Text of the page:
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Author Topic: Firewood seasonoing. Red oak  (Read 15702 times)

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Offline Old Greenhorn

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Re: Firewood seasonoing. Red oak
« Reply #80 on: December 22, 2019, 01:15:56 PM »
fascinating.
Tom Lindtveit, Woodsman Forest Products
Oscar 328 Band Mill, Husky 450, 562, & 372 (Clone), Mule 3010, and too many hand tools. :) Retired and trying to make a living to stay that way. NYLT Certified.
OK, maybe I am the woodcutter now.
I can work with wood, but I am NOT a Woodworker, but almost.

Offline John Mc

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Re: Firewood seasonoing. Red oak
« Reply #81 on: December 22, 2019, 01:34:21 PM »
There was a unsplit piece of Burr Oak in my woodstove this am, which was boiling water from the end as the heat from the fire penetrated the wood.
The split oak all around it had started to burn far sooner than the unsplit piece.
So, the lesson for me is to split everything, even the small stuff.

I also make an effort to put at least one split on just about anything I intend to burn. Since I also leave anything under 3-4" diameter in the woods to rot and return nutrients to the forest soil, I don't end up with ridiculously small pieces.

I do tend to split smaller than many people, however. A wood combustion guru friend of mine convinced me that smaller pieces burn more efficiently. (He designed wood combustion control systems for commercial scale wood boilers, and designed a high-efficiency residential wood boiler from the ground up.) That has seemed to be the case - my firewood usage has dropped since I started doing this. It's far from a scientific experiment on my part, since I did not adjust or control for the variation in heating seasons (not to mention the variation from year to year of the species I burn). However, the reading I've done on the subject backs up what my friend recommended.

Quote
Your numbers indicate that covered or uncovered only results in about 3-4% variation. Have to admit, that surprised me.
 So, its good to know what the real difference is, rather than just wondering about it.
Thanks again!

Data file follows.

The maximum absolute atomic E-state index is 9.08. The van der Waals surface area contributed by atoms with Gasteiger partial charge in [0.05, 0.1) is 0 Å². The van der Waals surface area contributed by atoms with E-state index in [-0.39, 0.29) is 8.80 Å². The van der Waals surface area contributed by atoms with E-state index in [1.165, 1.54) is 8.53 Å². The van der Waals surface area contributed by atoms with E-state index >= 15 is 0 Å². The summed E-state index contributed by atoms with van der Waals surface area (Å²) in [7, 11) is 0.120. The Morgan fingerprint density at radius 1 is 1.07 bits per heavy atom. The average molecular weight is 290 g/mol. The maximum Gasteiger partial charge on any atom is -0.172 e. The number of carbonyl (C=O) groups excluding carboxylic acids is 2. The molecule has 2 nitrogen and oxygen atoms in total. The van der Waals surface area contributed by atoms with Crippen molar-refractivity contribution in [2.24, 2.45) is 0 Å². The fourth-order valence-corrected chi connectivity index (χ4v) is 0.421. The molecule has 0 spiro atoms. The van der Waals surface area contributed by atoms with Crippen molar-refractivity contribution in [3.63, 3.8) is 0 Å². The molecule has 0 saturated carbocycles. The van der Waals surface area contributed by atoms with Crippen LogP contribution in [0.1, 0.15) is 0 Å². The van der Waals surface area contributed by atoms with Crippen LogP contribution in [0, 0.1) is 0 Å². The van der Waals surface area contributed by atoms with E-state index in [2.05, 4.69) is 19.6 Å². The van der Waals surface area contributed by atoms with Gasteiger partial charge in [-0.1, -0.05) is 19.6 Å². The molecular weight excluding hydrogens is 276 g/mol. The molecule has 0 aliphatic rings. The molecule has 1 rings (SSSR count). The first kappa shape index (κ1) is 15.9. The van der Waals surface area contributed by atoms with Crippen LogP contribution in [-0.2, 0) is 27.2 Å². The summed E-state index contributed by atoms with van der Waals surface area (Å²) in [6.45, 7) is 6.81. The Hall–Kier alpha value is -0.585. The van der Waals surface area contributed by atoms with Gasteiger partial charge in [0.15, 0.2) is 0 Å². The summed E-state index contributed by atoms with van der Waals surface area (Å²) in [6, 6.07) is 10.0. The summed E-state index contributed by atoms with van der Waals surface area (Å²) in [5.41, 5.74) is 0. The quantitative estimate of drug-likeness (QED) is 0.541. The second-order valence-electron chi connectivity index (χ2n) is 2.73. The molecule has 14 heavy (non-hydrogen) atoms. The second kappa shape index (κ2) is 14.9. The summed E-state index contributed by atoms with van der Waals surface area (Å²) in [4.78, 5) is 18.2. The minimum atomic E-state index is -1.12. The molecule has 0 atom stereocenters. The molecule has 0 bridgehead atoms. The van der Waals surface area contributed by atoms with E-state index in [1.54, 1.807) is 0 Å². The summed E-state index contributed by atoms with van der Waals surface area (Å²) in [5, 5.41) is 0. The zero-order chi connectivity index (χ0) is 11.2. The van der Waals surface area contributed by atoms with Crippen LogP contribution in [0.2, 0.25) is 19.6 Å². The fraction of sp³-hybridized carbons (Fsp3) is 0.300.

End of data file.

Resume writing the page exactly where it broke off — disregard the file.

One thing to keep in mind when evaluating wood drying methods: the first part of the drying process goes relatively quickly: it's relatively quick and easy to dry wood down to the "fiber saturation point" (roughly 30% moisture content, depending on the species). Drying beyond that point takes more time (or more energy, depending how you are drying the wood). As the wood approaches equilibrium moisture content with its surroundings- basically as dry as the wood is going to get given the surrounding relative humidity - the drying process goes slower and slower: air drying from 28% down to 27% goes quite a bit faster than drying from 16% down to 15%. So the gap between wood that "mostly dry" and that which still has some way to go will tend to narrow as the wood approaches equilibrium.

If you have plenty of time, all this means is that eventually all of it will be dry enough to burn. Where it matters is if you are in a rush: the wood in prime location/conditions will be ready, where other pieces will not.
If the only tool you have is a hammer, you tend to see every problem as a nail.   - Abraham Maslow

Offline stavebuyer

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Re: Firewood seasonoing. Red oak
« Reply #82 on: December 22, 2019, 02:21:51 PM »
Thanks to Doctor B for the experiment. From the picture the "uncovered stack" is out in the open where it appears to have been exposed to all the elements(sun/wind/rain&snow). 

We a had a "catastrophic" ice storm (4" inches of ice) in 2009. As a result of that storm I had literally decades worth of firewood just cleaning up the yard and woods closest to the house. I cut, piled, and burned brush for several years. There are still some rotting stacks of firewood piled between trees. That process evolved and I burned the wood until I sold the house 6 years later. 

The wood stacked in the "open" fared very well. Six years later all the split wood in the "open" stacks was still in good shape regardless of species(red oak,white oak, hard maple, and hickory) (All my stacks had something under them preventing ground contact.)